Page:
(2) The winner of the big trophy/trophies has/have proud parents.
(3) The winner who received the trophy/trophies has/have proud parents.
Behavioral results and ERP response profiles indicated that the L2 learners’ responses patterned with those of native speakers. The difference between native speakers and L2 learners was found to be largely quantitative rather than qualitative, and Tanner found correlations particularly with L2 proficiency, age of arrival, and motivational factors.
Other studies have supported these findings, suggesting that while L2 speakers may appear to be less sensitive to errors than L1 speakers (Jiang, 2004, 2007; Sato and Felser, 2006; Keating, 2009), this difference is mediated by L2 proficiency rather than qualitative processing differences (Hopp, 2007; Foote, 2011).
Given the evident similarities between L1 and L2 performance, factors seemingly unique to second language acquisition such as proficiency and online processing capacity could be reframed as general processing load effects, thereby treating L2 differences as quantitative effects rather than qualitative ones.
Theoretical Accounts of Agreement
Returning to the computation of agreement, a number of theoretical accounts have been proposed to accommodate the findings summarized earlier, including feature percolation, marking and morphing, feature selection/feature copy, and semantic integration, which we summarize briefly below.
In the feature percolation account (Nicol et al., 1997; Vigliocco and Nicol, 1998; Franck et al., 2002), features of a noun phrase can percolate upward through the syntactic structure and erroneously value a noun higher in the structure. The greater the structural or hierarchical distance between the attractor and head noun, the lower the likelihood of feature percolation. The model is able to account for both clause boundary effects and plural markedness effects: the greater the structural distance between the two nouns, the lower the likelihood of feature percolation; and the more marked a feature (e.g., plural), the greater the likelihood of it overwriting a less marked feature (e.g., singular). However, the model predicts that percolation effects should occur regardless of the grammaticality of the sentence: some ungrammatical sentences may appear grammatical, and some grammatical sentences may appear ungrammatical. Contrary to this prediction, results obtained by Wagers et al. (2009) indicate that while ungrammatical constructions can appear grammatical, ‘illusions of ungrammaticality’ in sentences that are actually grammatical are exceedingly rare. This strongly suggests that agreement attraction is not due to the erroneous representation of the subject via percolation (Wagers, 2008; Wagers et al., 2009).
The Marking and Morphing model (Eberhard et al., 2005), was originally proposed as an elaboration of the percolation model, and describes the agreement mechanism as two primary procedures, marking and morphing. Marking, which maps conceptual number information onto syntactic elements (e.g., the subject NP), and morphing, which is the structural integration of the elements, during which the verb inherits number from the subject. Based on evidence that conceptual/notional features of the head noun influence agreement while those of the attractor noun do not (Eberhard, 1999; Bock and Middleton, 2011, among others), attraction is said to occur during morphing, when number features are integrated within the noun phrase, and the resulting feature is conveyed to the verb. This model has been brought under scrutiny, however, by Franck and colleagues (see Franck, 2011) for its inability to account for finer aspects of the syntactic structure (such as c-command and precedence distinctions) that modulate the strength of agreement attraction, as well as for inadequately explaining attraction across clause boundaries.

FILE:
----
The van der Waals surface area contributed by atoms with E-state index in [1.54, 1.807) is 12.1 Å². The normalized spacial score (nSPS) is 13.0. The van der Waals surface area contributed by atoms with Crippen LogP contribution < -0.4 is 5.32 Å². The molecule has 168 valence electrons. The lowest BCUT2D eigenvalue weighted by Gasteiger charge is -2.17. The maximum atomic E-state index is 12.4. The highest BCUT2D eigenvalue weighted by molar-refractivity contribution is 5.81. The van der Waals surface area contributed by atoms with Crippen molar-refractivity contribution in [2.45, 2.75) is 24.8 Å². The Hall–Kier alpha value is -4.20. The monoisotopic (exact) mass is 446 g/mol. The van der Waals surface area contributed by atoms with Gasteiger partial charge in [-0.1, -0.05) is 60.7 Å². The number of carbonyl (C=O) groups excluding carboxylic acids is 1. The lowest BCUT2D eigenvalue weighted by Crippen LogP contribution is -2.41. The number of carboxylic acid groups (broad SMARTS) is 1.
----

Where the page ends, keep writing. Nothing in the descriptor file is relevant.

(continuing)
In partial response to the Marking and Morphing model, Franck et al. (2008) proposed integrating theoretical syntax with lexical production processes, suggesting that agreement is composed of two primary operations—feature selection, which operates within the lexicon, selecting number features according to conceptual input, and even morphophonological features, and feature copy, which operates within the syntax as an AGREE function that transmits number features to the verb. Under this model, agreement errors are found to be sensitive to c-command/precedence relations, both during and after the structural derivation process. As a sentence is built, certain configurations—such as precedence of the attractor or lack of Spec-head agreement—may increase the likelihood of a verb copying the features of an attractor rather than the subject. However, this model, while acknowledging semantic and conceptual input during feature selection, does not incorporate these non-syntactic sources into the error model, which occurs wholly within the syntax alone.
Solomon and Pearlmutter (2004) focus on the conceptual and semantic relationship between nouns, which they refer to as “semantic integration.” For agreement processing in production, they propose that constructions containing more related/integrated elements are more susceptible to error, since the subject noun and local noun are activated in the parser at the same time, and thus may interfere with each other during grammatical mapping. In the case of a number mismatch between the head and local noun, the incorrect verb form may be chosen. While the semantic integration account is able to handle several critical features of agreement attraction, it cannot accommodate the robust plural markedness effect, nor the difference in attraction effects in PP and relative clause constructions.